Gunnison leaders explain need for police fee

Gunnison leaders explain need for police fee


By Robert Stevens

Managing editor

Sept. 21, 2017


GUNNISON—Residents of Gunnison came out to a public hearing last week to give input, clarify details and express some concerns about a proposed police fee.

The hearing, which took place during Gunnison City Council on Wednesday, Sept. 14, began with Gunnison City Mayor Bruce Blackham explaining that the proposed fee, which would be 25 cents per month added to utility bills, would cover a recent cost increase for maintaining a school resource officer in what is now the Gunnison Valley Police Department (GVPD).

Blackham said that the county, the South Sanpete School District and the communities of Gunnison Valley had negotiated a contract 10 years ago to share the cost of paying for the resource officer.

The contract was up, Blackham said, and the new contract would cost about 9 percent more than the old one, meaning the Gunnison City share would also go up.

The mayor said that when Gunnison was running its own police department and the department had an extraordinary expense, the city council simply transferred money from elsewhere in the general fund to cover the need.

But now the GVPD has been formed and is an independent taxing entity, the mayor said, it is not a good practice for the city to appropriate revenue, beyond budgeted amounts, to cover cost overruns within the independent entity.

The GVPD has not yet exercised its option to levy property tax. Currently, Centerfield is covering its share of the GVPD budget by collecting a $15-per-month fee from its residents. Gunnison is covering its share by transferring what it formerly budgeted for its police department to the joint department.

The proposed 25-cent police fee, which be charged to more than 600 households in town, would raise about $1,700, just enough to cover Gunnison City’s share of the increased cost for the school-resource-officer contract.

Under state law, a public hearing is required to institute a new municipal fee, but once a fee is instituted, it can be raised without a hearing.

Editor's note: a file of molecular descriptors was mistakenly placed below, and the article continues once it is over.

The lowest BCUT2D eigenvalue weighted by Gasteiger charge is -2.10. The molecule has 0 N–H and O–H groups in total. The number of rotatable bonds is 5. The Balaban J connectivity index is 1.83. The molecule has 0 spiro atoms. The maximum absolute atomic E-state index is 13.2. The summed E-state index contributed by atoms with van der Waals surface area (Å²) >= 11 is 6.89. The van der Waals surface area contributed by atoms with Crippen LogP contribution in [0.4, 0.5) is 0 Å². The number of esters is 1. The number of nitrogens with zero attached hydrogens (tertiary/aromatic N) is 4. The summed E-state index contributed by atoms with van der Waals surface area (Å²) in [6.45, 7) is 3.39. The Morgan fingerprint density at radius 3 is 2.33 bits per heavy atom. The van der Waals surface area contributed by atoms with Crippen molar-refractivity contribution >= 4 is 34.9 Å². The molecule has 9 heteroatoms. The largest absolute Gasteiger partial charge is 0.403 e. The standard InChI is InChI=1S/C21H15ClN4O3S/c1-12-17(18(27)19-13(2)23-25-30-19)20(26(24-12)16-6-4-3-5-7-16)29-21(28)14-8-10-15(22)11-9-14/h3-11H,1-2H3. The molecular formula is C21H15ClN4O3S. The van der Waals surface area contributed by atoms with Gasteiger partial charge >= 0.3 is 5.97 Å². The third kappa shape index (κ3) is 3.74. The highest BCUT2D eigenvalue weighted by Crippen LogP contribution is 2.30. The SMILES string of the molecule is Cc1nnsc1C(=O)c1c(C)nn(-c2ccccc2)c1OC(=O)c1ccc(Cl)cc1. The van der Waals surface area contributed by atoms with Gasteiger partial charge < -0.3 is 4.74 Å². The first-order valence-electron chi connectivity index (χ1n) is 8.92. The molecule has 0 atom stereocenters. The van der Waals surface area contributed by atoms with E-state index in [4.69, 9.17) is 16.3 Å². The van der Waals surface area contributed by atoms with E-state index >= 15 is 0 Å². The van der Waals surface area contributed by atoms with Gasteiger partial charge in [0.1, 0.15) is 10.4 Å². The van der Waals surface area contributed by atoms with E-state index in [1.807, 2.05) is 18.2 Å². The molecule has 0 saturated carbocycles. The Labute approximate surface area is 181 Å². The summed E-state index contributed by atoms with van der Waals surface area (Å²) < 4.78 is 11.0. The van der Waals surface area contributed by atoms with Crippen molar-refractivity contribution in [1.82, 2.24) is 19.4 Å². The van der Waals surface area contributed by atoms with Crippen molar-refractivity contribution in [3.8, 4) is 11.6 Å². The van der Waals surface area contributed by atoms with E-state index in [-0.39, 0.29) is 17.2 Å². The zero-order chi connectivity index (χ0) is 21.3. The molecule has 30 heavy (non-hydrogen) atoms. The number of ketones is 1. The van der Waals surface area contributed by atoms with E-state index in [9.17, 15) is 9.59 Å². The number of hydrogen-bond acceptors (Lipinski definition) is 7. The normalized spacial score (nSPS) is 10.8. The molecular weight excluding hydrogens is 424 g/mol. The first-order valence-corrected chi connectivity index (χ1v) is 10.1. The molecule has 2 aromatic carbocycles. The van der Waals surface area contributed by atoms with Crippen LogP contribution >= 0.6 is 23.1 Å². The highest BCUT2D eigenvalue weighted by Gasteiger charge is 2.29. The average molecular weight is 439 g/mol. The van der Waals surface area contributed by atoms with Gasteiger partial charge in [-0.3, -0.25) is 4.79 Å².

Gunnison resident Jonah White told the council he was concerned that the fee could potentially be raised again and again and become an open-ended account.

Councilman Shawn Crane clarified that although the city could technically raise the fee without holding a public hearing, such a fee increase would still have to be put on a council agenda, and all agendas are public. And, Crane said, raising the fee would still require a council vote.

Blackham told the audience he would not feel comfortable raising any fee by a substantial amount without input from the public. “We really do want to be transparent about these things,” Blackham said.

Steve Carter was the next resident to speak up at the hearing. “I moved here 12 years ago,” Carter said. “My (utility) bill has gone from $48 to $106 in that time. My wages sure haven’t doubled. I thought combining the police departments was to save money.”

Council members explained creation of the GVPD had the potential to save money by combining resources of the participating communities.

But officials said the potential savings would be possible only after a couple years of being up and running. And since the multi-city police department was just getting started, unforeseen expenses could arise.

Blackham said that both before and since the GVPD was established, Gunnison has covered unexpected police department expenses with transfers from the general fund. Such transfers have been as high as $7,000 per year.

“You’d be hard pressed to find any city that didn’t have to make transfers from various funds to balance the budget,” Blackham said.

But with the new independent structure of the GVPD, the city needed to get away from that practice, he indicated. With the fee in place, Gunnison City’s share of extraordinary police costs could be met with a contribution from the residents of Gunnison City.

Blackham told the council that, as long as he could recall, he had never seen a fee raised without a public hearing being held, even if it was within the city’s legal right to do so.

“Things might be transparent now,” said hearing attendee Jay Clayton, “but you’re not going to be mayor forever.”

Clayton also said he was worried the GVPD wouldn’t be the money saver residents had hoped for.

Blackham pointed out that the department had faced with some uncommon situations, such as a kidnapping and an accidental death case earlier this year.

“Cop work can be very expensive,” he said. “We didn’t see these things coming. We don’t want to have to do this, but it’s something we have to do to keep moving forward.”

He added, “Is the GVPD everything we’ve hoped for? No, but I think it has amazing potential, and I think it will achieve it.”